Netanyahu draws fire in Israel over secret trip
Prime Minister Benjamin Netanyahu drew the wrath of Israel's most influential newspapers on Thursday over what they described as lies issued by his office about a secret flight to Russia.
Netanyahu's first major media fiasco since taking office six months ago began with a simple question many Israelis, using their leader's nickname, asked on Monday: Where's Bibi?
Explaining why he had disappeared from public view for a day, a statement issued on Monday by the prime minister's office quoted his military attache as saying that Netanyahu had visited a security installation in Israel.
Israeli media reported he had toured a facility belonging to the Mossad intelligence agency.
But on Wednesday, Israeli daily Yedioth Ahronoth reported that Netanyahu had, in fact, flown secretly to Moscow to voice concern over the possible sale of Russian anti-aircraft missiles to Iran.
Keeping sensitive matters under wraps, newspaper commentators said, could be acceptable on grounds of national security.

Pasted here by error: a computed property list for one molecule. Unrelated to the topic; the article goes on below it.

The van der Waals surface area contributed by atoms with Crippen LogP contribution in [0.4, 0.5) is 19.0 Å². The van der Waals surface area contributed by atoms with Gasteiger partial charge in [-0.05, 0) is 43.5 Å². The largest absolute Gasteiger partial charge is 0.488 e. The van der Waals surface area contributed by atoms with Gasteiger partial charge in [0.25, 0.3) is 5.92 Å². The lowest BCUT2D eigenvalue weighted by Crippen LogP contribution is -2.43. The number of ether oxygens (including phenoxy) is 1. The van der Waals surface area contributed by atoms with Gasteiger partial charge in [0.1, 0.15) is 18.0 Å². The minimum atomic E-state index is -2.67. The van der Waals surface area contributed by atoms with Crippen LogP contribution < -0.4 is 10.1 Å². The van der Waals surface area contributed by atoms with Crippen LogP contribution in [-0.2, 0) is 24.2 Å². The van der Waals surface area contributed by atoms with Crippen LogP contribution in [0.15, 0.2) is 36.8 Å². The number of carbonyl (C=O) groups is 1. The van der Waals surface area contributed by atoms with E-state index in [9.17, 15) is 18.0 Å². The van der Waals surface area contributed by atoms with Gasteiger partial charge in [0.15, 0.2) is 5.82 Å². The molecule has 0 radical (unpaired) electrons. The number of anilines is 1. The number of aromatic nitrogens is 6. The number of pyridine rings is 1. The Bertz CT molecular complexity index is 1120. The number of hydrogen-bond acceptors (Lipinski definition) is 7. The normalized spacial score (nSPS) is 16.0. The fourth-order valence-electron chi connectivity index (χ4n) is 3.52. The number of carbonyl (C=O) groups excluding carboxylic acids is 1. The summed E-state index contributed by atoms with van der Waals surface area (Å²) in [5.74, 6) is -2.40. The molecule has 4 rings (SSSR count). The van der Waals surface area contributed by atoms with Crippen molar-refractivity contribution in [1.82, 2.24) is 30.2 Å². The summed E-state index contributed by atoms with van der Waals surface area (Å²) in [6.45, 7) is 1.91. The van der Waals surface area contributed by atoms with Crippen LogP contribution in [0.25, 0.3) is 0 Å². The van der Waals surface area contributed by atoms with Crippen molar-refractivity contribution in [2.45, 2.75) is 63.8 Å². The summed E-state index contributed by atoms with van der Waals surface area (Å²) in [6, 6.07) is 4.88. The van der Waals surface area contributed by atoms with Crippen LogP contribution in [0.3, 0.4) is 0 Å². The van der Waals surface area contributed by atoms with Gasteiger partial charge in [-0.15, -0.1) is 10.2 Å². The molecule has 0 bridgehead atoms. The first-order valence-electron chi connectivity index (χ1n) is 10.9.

But a false cover story? Israeli media, which have long abided by military censorship rules that force them to sit on security-related news, were outraged.
"Secrets and lies," complained identical headlines in Yedioth Ahronoth and its main competitor, the Maariv daily.
"Look what happened to the prime minister on the way to Russia -- his credibility, which was never high, was dealt a sharp blow," Maariv political commentator Ben Caspit wrote.
Even after the cover version was blown, a spokesman for Netanyahu, -- stopping short of denying the report -- said the earlier official explanation of his whereabouts still held.
In Moscow, Russian officials originally said no visit had taken place, a denial few in Israel were buying.
But on Thursday, Russian Foreign Ministry spokesman Andrei Nesterenko appeared to take a more ambiguous line, telling reporters: "I am not saying yes or no, I am just saying I don't have any information."